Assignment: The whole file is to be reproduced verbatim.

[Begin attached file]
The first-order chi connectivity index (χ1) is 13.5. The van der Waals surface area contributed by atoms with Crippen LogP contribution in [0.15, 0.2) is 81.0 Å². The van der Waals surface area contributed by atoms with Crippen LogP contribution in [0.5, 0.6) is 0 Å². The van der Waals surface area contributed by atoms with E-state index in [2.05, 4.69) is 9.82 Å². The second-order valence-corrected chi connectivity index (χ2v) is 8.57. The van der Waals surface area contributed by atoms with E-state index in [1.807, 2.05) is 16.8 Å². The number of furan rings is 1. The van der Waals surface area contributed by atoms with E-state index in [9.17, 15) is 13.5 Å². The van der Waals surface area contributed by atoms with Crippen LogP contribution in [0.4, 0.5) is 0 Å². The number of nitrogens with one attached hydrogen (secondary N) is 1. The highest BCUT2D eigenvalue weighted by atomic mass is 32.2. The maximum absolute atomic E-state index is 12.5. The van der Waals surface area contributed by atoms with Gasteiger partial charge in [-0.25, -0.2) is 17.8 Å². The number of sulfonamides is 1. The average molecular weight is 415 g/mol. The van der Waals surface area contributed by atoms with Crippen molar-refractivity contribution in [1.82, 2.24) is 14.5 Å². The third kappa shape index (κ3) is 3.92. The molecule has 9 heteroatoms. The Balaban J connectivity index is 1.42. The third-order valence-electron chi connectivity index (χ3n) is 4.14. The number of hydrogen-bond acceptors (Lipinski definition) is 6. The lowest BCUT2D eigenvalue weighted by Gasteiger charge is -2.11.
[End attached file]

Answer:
The first-order chi connectivity index (χ1) is 13.5. The van der Waals surface area contributed by atoms with Crippen LogP contribution in [0.15, 0.2) is 81.0 Å². The van der Waals surface area contributed by atoms with Crippen LogP contribution in [0.5, 0.6) is 0 Å². The van der Waals surface area contributed by atoms with E-state index in [2.05, 4.69) is 9.82 Å². The second-order valence-corrected chi connectivity index (χ2v) is 8.57. The van der Waals surface area contributed by atoms with E-state index in [1.807, 2.05) is 16.8 Å². The number of furan rings is 1. The van der Waals surface area contributed by atoms with E-state index in [9.17, 15) is 13.5 Å². The van der Waals surface area contributed by atoms with Crippen LogP contribution in [0.4, 0.5) is 0 Å². The number of nitrogens with one attached hydrogen (secondary N) is 1. The highest BCUT2D eigenvalue weighted by atomic mass is 32.2. The maximum absolute atomic E-state index is 12.5. The van der Waals surface area contributed by atoms with Gasteiger partial charge in [-0.25, -0.2) is 17.8 Å². The number of sulfonamides is 1. The average molecular weight is 415 g/mol. The van der Waals surface area contributed by atoms with Crippen molar-refractivity contribution in [1.82, 2.24) is 14.5 Å². The third kappa shape index (κ3) is 3.92. The molecule has 9 heteroatoms. The Balaban J connectivity index is 1.42. The third-order valence-electron chi connectivity index (χ3n) is 4.14. The number of hydrogen-bond acceptors (Lipinski definition) is 6. The lowest BCUT2D eigenvalue weighted by Gasteiger charge is -2.11.